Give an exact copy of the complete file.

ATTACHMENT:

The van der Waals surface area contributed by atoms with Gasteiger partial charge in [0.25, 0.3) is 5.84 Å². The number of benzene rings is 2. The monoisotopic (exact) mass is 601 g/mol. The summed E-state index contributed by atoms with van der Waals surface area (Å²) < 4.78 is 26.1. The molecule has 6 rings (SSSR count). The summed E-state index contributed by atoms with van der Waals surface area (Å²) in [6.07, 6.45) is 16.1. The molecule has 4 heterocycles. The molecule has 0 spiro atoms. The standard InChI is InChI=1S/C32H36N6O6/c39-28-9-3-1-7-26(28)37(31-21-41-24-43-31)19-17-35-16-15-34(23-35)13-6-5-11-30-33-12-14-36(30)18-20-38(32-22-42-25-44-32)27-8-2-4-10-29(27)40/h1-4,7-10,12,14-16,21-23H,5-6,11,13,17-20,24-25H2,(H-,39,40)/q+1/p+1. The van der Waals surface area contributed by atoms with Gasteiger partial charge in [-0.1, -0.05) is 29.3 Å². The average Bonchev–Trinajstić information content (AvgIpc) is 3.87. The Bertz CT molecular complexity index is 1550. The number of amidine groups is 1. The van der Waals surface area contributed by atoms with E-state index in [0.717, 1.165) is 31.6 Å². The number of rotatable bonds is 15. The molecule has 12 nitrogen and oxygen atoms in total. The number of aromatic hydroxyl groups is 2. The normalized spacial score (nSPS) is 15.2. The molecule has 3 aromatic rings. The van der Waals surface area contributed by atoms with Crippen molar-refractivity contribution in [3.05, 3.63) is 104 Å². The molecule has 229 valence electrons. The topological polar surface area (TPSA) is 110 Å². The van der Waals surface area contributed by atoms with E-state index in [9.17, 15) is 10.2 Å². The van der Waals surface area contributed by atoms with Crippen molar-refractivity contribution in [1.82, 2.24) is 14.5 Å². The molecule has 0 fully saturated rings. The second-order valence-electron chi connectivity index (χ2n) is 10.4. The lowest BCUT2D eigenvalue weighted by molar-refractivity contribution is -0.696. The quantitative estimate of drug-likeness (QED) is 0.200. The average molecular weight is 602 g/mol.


The van der Waals surface area contributed by atoms with Gasteiger partial charge in [0.25, 0.3) is 5.84 Å². The number of benzene rings is 2. The monoisotopic (exact) mass is 601 g/mol. The summed E-state index contributed by atoms with van der Waals surface area (Å²) < 4.78 is 26.1. The molecule has 6 rings (SSSR count). The summed E-state index contributed by atoms with van der Waals surface area (Å²) in [6.07, 6.45) is 16.1. The molecule has 4 heterocycles. The molecule has 0 spiro atoms. The standard InChI is InChI=1S/C32H36N6O6/c39-28-9-3-1-7-26(28)37(31-21-41-24-43-31)19-17-35-16-15-34(23-35)13-6-5-11-30-33-12-14-36(30)18-20-38(32-22-42-25-44-32)27-8-2-4-10-29(27)40/h1-4,7-10,12,14-16,21-23H,5-6,11,13,17-20,24-25H2,(H-,39,40)/q+1/p+1. The van der Waals surface area contributed by atoms with Gasteiger partial charge in [-0.1, -0.05) is 29.3 Å². The average Bonchev–Trinajstić information content (AvgIpc) is 3.87. The Bertz CT molecular complexity index is 1550. The number of amidine groups is 1. The van der Waals surface area contributed by atoms with E-state index in [0.717, 1.165) is 31.6 Å². The number of rotatable bonds is 15. The molecule has 12 nitrogen and oxygen atoms in total. The number of aromatic hydroxyl groups is 2. The normalized spacial score (nSPS) is 15.2. The molecule has 3 aromatic rings. The van der Waals surface area contributed by atoms with Crippen molar-refractivity contribution in [3.05, 3.63) is 104 Å². The molecule has 229 valence electrons. The topological polar surface area (TPSA) is 110 Å². The van der Waals surface area contributed by atoms with E-state index in [9.17, 15) is 10.2 Å². The van der Waals surface area contributed by atoms with Crippen molar-refractivity contribution in [1.82, 2.24) is 14.5 Å². The molecule has 0 fully saturated rings. The second-order valence-electron chi connectivity index (χ2n) is 10.4. The lowest BCUT2D eigenvalue weighted by molar-refractivity contribution is -0.696. The quantitative estimate of drug-likeness (QED) is 0.200. The average molecular weight is 602 g/mol.